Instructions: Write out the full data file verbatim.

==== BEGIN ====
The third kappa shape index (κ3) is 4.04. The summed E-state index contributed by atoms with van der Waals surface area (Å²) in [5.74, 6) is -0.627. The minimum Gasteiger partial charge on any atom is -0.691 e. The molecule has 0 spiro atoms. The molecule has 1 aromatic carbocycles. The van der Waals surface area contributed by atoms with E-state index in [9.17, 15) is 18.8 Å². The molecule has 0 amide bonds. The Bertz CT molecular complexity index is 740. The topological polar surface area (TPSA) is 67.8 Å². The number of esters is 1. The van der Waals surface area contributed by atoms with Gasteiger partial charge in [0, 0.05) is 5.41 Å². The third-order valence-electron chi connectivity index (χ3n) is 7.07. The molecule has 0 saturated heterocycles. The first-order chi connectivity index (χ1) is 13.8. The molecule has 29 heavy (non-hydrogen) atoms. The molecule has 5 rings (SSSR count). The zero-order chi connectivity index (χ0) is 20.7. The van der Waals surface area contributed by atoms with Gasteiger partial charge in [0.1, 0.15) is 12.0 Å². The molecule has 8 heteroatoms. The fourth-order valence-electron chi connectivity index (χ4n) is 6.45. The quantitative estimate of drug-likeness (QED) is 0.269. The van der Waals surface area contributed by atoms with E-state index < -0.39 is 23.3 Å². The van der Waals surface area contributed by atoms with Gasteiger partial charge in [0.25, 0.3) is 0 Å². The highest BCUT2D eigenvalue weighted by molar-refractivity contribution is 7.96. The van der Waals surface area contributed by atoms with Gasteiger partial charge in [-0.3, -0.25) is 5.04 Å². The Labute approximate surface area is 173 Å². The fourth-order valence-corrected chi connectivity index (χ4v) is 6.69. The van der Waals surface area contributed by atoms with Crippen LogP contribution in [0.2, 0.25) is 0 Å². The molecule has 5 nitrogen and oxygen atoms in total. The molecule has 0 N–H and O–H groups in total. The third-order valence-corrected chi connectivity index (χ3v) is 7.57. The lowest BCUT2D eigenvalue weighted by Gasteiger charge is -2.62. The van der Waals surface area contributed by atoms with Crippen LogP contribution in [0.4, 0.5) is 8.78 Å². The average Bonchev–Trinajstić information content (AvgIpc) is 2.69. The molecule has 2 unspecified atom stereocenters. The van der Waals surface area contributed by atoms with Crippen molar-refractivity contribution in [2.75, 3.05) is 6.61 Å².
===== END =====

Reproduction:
The third kappa shape index (κ3) is 4.04. The summed E-state index contributed by atoms with van der Waals surface area (Å²) in [5.74, 6) is -0.627. The minimum Gasteiger partial charge on any atom is -0.691 e. The molecule has 0 spiro atoms. The molecule has 1 aromatic carbocycles. The van der Waals surface area contributed by atoms with E-state index in [9.17, 15) is 18.8 Å². The molecule has 0 amide bonds. The Bertz CT molecular complexity index is 740. The topological polar surface area (TPSA) is 67.8 Å². The number of esters is 1. The van der Waals surface area contributed by atoms with Gasteiger partial charge in [0, 0.05) is 5.41 Å². The third-order valence-electron chi connectivity index (χ3n) is 7.07. The molecule has 0 saturated heterocycles. The first-order chi connectivity index (χ1) is 13.8. The molecule has 29 heavy (non-hydrogen) atoms. The molecule has 5 rings (SSSR count). The zero-order chi connectivity index (χ0) is 20.7. The van der Waals surface area contributed by atoms with Gasteiger partial charge in [0.1, 0.15) is 12.0 Å². The molecule has 8 heteroatoms. The fourth-order valence-electron chi connectivity index (χ4n) is 6.45. The quantitative estimate of drug-likeness (QED) is 0.269. The van der Waals surface area contributed by atoms with E-state index < -0.39 is 23.3 Å². The van der Waals surface area contributed by atoms with Gasteiger partial charge in [0.25, 0.3) is 0 Å². The highest BCUT2D eigenvalue weighted by molar-refractivity contribution is 7.96. The van der Waals surface area contributed by atoms with Gasteiger partial charge in [-0.3, -0.25) is 5.04 Å². The Labute approximate surface area is 173 Å². The fourth-order valence-corrected chi connectivity index (χ4v) is 6.69. The van der Waals surface area contributed by atoms with Crippen LogP contribution in [0.2, 0.25) is 0 Å². The molecule has 5 nitrogen and oxygen atoms in total. The molecule has 0 N–H and O–H groups in total. The third-order valence-corrected chi connectivity index (χ3v) is 7.57. The lowest BCUT2D eigenvalue weighted by Gasteiger charge is -2.62. The van der Waals surface area contributed by atoms with Crippen LogP contribution in [0.4, 0.5) is 8.78 Å². The average Bonchev–Trinajstić information content (AvgIpc) is 2.69. The molecule has 2 unspecified atom stereocenters. The van der Waals surface area contributed by atoms with Crippen molar-refractivity contribution in [2.75, 3.05) is 6.61 Å².